City (pop., 1999: urban agglomeration, 12,763,000) and chief port, Nigeria. It is Nigeria's largest city, built on four main islands—Lagos, Iddo, Ikoyi, and Victoria—that are connected to each other and to the mainland by bridges. Its population is centered on Lagos Island, on the Bight of Benin. Part of the kingdom of Benin in the 16th century, it was inhabited largely by the Yoruba. Beginning in 1808, as Britain attempted to end the slave trade, Lagos came into increasingly greater contact with the British. It was ceded to Britain in 1861, became a crown colony, and was governed from Sierra Leone (1866–74) and as part of the Gold Coast colony (1874–86). Joined with the protectorate of Southern Nigeria in 1906, it was made the capital of the colony of Nigeria in 1914. It was the capital (1960–91) of independent Nigeria until Abuja became the new capital. It is a major trade and industrial centre.
Learn more about Lagos with a free trial on Britannica.com.
Lagos (pron. or /ˈlɑːgoʊs/ overseas) is the most populous conurbation in Nigeria with 7,937,932 inhabitants at the 2006 census. It is the most populous in Africa, and currently estimated to be the second fastest growing city in Africa (7th fastest in the world), immediately following Bamako. Formerly the capital of Nigeria, Lagos is a huge metropolis which originated on islands separated by creeks, such as Lagos Island, that fringe the southwest mouth of Lagos Lagoon, protected from the Atlantic Ocean by long sand spits such as Bar Beach which stretch up to 100 km east and west of the mouth. From the beginning, Lagos has spread on the mainland west of the lagoon and the conurbation, including Ikeja and Agege, now reaches more than 40 km north-west of Lagos Island. The city is the economic and financial capital of Nigeria.
Lagos was a Yoruba settlement of Awori people initially called Oko. The name was later changed to Eko (Edo: "cassava farm") or Eko ("war camp") during the Kingdom of Benin occupation. The Yoruba still use the name Eko when they speak of 'Lagos', a name which never existed in Yoruba language. It is likely that the name 'Lagos' was given to the town by the first Portuguese settlers who navigated from a coastal town of the same name in Portugal. The present day Lagos state has a higher percent of Awori, who migrated to the area from Isheri along the Ogun river. Throughout history, it was home to a number of warring ethnic groups who had settled in the area. During its early settlement, it also saw periods of rule by the Kingdom of Benin.
Portuguese explorer Rui de Sequeira visited the area in 1472, naming the area around the city Lago de Curamo; indeed the present name is Portuguese for "lakes". Another explanation is that Lagos was named for Lagos, Portugal - a maritime town which at the time was the main centre of the Portuguese expeditions down the African coast and whose own name is derived from the Latin word Lacobriga.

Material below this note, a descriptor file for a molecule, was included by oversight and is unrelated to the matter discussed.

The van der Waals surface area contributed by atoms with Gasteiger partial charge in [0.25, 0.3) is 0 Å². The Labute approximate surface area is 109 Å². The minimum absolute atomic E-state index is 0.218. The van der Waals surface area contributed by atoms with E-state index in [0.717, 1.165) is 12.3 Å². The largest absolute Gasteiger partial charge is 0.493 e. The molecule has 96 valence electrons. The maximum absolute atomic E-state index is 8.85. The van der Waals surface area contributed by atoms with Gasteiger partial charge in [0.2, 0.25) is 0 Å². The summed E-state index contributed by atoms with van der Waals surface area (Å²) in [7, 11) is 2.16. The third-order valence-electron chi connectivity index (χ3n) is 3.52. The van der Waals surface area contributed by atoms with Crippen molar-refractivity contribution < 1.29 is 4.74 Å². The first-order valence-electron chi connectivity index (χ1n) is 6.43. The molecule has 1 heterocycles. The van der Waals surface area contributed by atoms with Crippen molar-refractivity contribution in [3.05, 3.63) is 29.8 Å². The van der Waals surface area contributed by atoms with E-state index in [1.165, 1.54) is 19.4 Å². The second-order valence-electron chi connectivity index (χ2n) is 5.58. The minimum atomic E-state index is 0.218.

From 1404-1889 it served as a major centre of the slave trade, ruled over by Yoruba kings called the Oba of Lagos. In 1841 Oba Akitoye ascended to the throne of Lagos and tried to ban slave trading. Lagos merchants, most notably Madam Tinubu, resisted the ban, deposed the king and installed his brother Oba Kosoko.
While exiled, Oba Akitoye met with the British, who had banned slave trading in 1807, and got their support to regain his throne. In 1851 he was reinstalled as the Oba of Lagos
Lagos was formally annexed as a British colony in 1861. This had the dual effect of crushing the slave trade and establishing British control over palm and other trades.
The remainder of modern-day Nigeria was seized in 1887, and when the Colony and Protectorate of Nigeria was established in 1914, Lagos was declared its capital. It continued to be the capital when Nigeria gained its independence from Britain in 1960.
Lagos was the capital of Nigeria from 1914 up to 1991; it was stripped of this title when the Federal Capital Territory was established at the purpose-built city of Abuja. However, most government functions (especially the head of state) stayed in Lagos for a time since Abuja was still under construction. In 1991, the head of state and other government functions finally moved to the newly built capital in a mass exodus.
In 2002, an accidental detonation of military explosives killed more than 1100 people.
The two major urban islands of Lagos in Lagos Lagoon are Lagos Island and Victoria Island. These islands are separated from the mainland by the main channel draining the lagoon into the Atlantic, which forms Lagos Harbour. The islands are separated from each other by creeks of varying sizes and are connected to Lagos Island by bridges. However the smaller sections of some creeks have been sand filled and built over.
Lagos Island contains many of the largest markets in Lagos, its central business district, the central mosque, and the Oba's palace. Though largely derelict, Tinubu Square on Lagos Island is a site of historical importance; it was here that the Amalgamation ceremony that unified the North and South took place in 1914.
Ikoyi situated on the eastern half of Lagos Island, housed the headquarters of the federal government and all other government buildings. It also has many hotels, and one of Africa's largest golf courses. Originally a middle class neighbourhood, in recent years, it has become a fashionable enclave for the upper middle class to the upper class.
The Victoria Island, situated to the south of Lagos Island. It boasts of several sizable commercial and shopping districts (including Nigeria's largest mall and movie theater) and several trendy beaches. Across the main channel of the lagoon from Lagos Island, a smaller island called Iddo Island lay close to the mainland, and today is connected to the mainland like a peninsula. Three large bridges join Lagos Island to the mainland: Eko Bridge and Carter Bridge which start from Iddo Island, and the Third Mainland Bridge which by-passes congested mainland suburbs through the lagoon.
Most of the population of Lagos lives on the mainland, which is the site of industry and known for its music and nightlife, notably in areas around Yaba and Surulere, as well as the National Stadium Complex. Mainland districts include Ebute-Meta, Surulere, Yaba (Lagos) (site of the University of Lagos), Mushin, Maryland, Isolo, Ikotun, Ipaja, Ejigbo and Ikeja, site of Murtala Muhammed International Airport and the capital of Lagos State.
Metropolitan Lagos (a statistical division, and not an administrative unit) extends over 16 of the 20 LGAs of Lagos State, and contains 88% of the population of Lagos State, and includes semi-rural areas.